Dr. Paula de Robles, a Clinical Assistant Professor, University of Calgary in Calgary, Alberta
Glioblastoma is the most common and deadly brain cancer in adults. During treatment, the evaluation of tumour response is performed by serial magnetic resonance images (MRIs). Oftentimes glioblastomas appear larger in these MRIs mimicking cancer progression; however, in 50% of these cases, the larger size of the tumour is a result of excessive inflammation secondary to an effective treatment and not to cancer progression. This phenomenon is called radiographic “pseudo-progression”. As there are no accurate methods to differentiate pseudo-progression from real tumour progression, many patients undergo unnecessary surgery or discontinue an effective treatment only to later discover the harmless reason for the increase in tumour size.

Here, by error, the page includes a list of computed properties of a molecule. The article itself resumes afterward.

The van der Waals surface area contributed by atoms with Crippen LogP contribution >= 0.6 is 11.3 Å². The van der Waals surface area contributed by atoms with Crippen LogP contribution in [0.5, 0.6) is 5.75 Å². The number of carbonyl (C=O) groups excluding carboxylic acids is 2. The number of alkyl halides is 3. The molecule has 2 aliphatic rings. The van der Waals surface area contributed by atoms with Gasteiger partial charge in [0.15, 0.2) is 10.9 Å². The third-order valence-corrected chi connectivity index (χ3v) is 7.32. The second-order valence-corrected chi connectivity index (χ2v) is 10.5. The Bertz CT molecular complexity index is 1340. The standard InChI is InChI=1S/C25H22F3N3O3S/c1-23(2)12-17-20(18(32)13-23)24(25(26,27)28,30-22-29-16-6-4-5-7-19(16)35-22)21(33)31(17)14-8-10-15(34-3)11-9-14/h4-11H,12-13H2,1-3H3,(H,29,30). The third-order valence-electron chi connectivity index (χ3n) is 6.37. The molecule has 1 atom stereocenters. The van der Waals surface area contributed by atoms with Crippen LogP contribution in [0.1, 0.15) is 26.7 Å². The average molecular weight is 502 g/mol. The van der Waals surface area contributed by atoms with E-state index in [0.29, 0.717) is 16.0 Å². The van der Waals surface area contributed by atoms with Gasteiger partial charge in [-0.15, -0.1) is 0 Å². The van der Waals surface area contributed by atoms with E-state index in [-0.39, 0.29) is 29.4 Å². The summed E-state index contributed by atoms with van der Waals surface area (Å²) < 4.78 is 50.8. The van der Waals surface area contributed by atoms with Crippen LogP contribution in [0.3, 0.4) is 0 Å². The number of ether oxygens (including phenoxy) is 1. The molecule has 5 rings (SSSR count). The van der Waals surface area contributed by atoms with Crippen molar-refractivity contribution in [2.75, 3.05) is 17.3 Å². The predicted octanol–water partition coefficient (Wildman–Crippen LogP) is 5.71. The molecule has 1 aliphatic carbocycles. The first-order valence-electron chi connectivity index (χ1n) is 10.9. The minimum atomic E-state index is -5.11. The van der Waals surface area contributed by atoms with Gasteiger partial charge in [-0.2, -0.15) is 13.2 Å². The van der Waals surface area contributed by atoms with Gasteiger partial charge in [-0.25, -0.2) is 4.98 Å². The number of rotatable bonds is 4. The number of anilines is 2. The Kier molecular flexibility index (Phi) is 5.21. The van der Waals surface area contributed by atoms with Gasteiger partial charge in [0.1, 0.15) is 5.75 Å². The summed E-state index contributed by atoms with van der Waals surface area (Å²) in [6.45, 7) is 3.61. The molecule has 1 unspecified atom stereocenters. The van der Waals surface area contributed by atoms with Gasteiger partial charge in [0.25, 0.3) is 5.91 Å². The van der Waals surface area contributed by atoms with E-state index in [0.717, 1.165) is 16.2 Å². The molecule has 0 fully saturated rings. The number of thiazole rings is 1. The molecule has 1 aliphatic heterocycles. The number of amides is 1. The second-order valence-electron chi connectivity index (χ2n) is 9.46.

Our research focuses on developing a non-invasive method for diagnosing pseudo-progression by analyzing the features of MRIs with advanced techniques. The results of our research will allow physicians to better tailor treatment to individual patients. In the case of patients that are experiencing real tumour progression during treatment, this unsuccessful treatment can be discontinued and second-line therapies can be offered at an early stage, when the treatment has a higher chance of success. On the other hand, the accurate diagnosis of pseudo-progression will let patients continue with their effective treatment with confidence.